KT EMMERSON: Cry time with Kt (soundtracked by  Sufjan Stevens, David Shire, DayGlow)

Cry Times with Kt soundtracked by Sufjan StevensDavid Shire, DayGlow

cry time

by Kt Emmerson

 

I’m not a crier. You could say my INTJ personality kicks in when I start to feel overcome by my emotions. I simply rise above them and examine them from the outside. Stoic to a fault in emotional situations. But, I recently needed a big fat, baby girl cry my eyes out all day event. I’m not ashamed, it was purposeful, and I cleared it with the tower before I went for loopty-loops.

There’s nothing like a sad song to grind home the self-pity we all need to flop around in for a bit, right? We all gotta do it sometimes, even robots like me. I present for your listening pain and agony a few tunes that really hit the spot. There’s probably a million songs that could put you in mind for the waterworks, what for is music than to transcend and place us in the realm of feelings? But, I’ve got a choice selection to go deep fast and reveal your lighter self at the end.

Sufjan Stevens, I have to confess has not been on my radar. He’s in that very specialized and elevated class of musician with all the academic and fine arts chops a guy could have. I’m happy with my low-brow status in listening practice, but, I’ll use the good china on occasion. This piano version All Delighted People, Side D is very fine china, and delightfully able to reach into your heart and twist those tender spots. It’s a full ten minutes long, so have a new box of tissues by the bedside; the soft, lotion kind.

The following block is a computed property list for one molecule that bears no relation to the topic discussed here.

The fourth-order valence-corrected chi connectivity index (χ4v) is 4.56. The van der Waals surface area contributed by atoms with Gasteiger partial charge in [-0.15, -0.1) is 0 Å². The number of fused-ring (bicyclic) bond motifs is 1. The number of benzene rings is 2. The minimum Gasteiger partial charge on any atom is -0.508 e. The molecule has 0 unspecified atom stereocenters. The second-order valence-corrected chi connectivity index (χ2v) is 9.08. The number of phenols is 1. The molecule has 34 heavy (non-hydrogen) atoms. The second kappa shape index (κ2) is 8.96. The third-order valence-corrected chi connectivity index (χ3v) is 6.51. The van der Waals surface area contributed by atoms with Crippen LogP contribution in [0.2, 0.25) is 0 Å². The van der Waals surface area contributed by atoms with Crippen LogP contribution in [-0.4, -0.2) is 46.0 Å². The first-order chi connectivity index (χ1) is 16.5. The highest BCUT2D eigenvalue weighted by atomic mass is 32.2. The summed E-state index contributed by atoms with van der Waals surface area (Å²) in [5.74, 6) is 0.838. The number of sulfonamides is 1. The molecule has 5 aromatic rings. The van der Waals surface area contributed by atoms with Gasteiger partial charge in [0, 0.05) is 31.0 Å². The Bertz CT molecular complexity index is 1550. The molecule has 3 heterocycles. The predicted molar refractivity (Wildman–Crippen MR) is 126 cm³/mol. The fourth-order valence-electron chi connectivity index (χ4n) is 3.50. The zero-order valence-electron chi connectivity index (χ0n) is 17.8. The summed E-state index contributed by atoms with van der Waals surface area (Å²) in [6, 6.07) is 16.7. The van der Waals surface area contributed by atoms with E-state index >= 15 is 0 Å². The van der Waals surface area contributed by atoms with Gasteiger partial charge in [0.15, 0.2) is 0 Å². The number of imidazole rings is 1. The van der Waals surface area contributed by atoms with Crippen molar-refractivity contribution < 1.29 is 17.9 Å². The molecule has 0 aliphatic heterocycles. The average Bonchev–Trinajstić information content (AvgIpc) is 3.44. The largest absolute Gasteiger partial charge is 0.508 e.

I’m gonna make a long story long here, for some background. I confess as a stay at home mom, I have some mental free space to binge on thinky-type Amazon Prime programs. I do not feel bad having stayed up til 4-am to finish a psychological thriller. That is until I have to get up for school carpool. I started on Homecoming with Julia Roberts a while back. After a few very confused hours, I finally decided as much as I adored the cinematic referencing of 60’s style thrillers and the lovely framing of themes and dialogue, I was fully lost in the story. I put it away for a while, as we bingers are want to do. But on a bored, avoiding housework, humdrum day,

I started with number 4. The reviews all said if you can make it past episode 4, you’re gonna be glad. I put my faith back in a trillion Amazon reviewers who have a lot more time and energy than I do to comment three paragraphs long. Soooo, it really is a great story in the end. And there’s an excellently presented scene evoking internal despair and self-pity, and a great soundtrack to go with it. Amy’s Theme, a composition by David Shire originally for the film The Conversation, drips with ragtime discordant trilling. The song was so familiar and yet I’d never seen The Conversation. It felt like sitting with an old friend and telling her my woes. How well she listened!

Alright, little lads and lassies, its time to buck up and put the blues behind. A little melancholic uplift is called for with Can I Call You Tonight, by DayGlow. You’ll have a tiny bop in your hips when you get up to wash that sweet baby face of yours.

 

 

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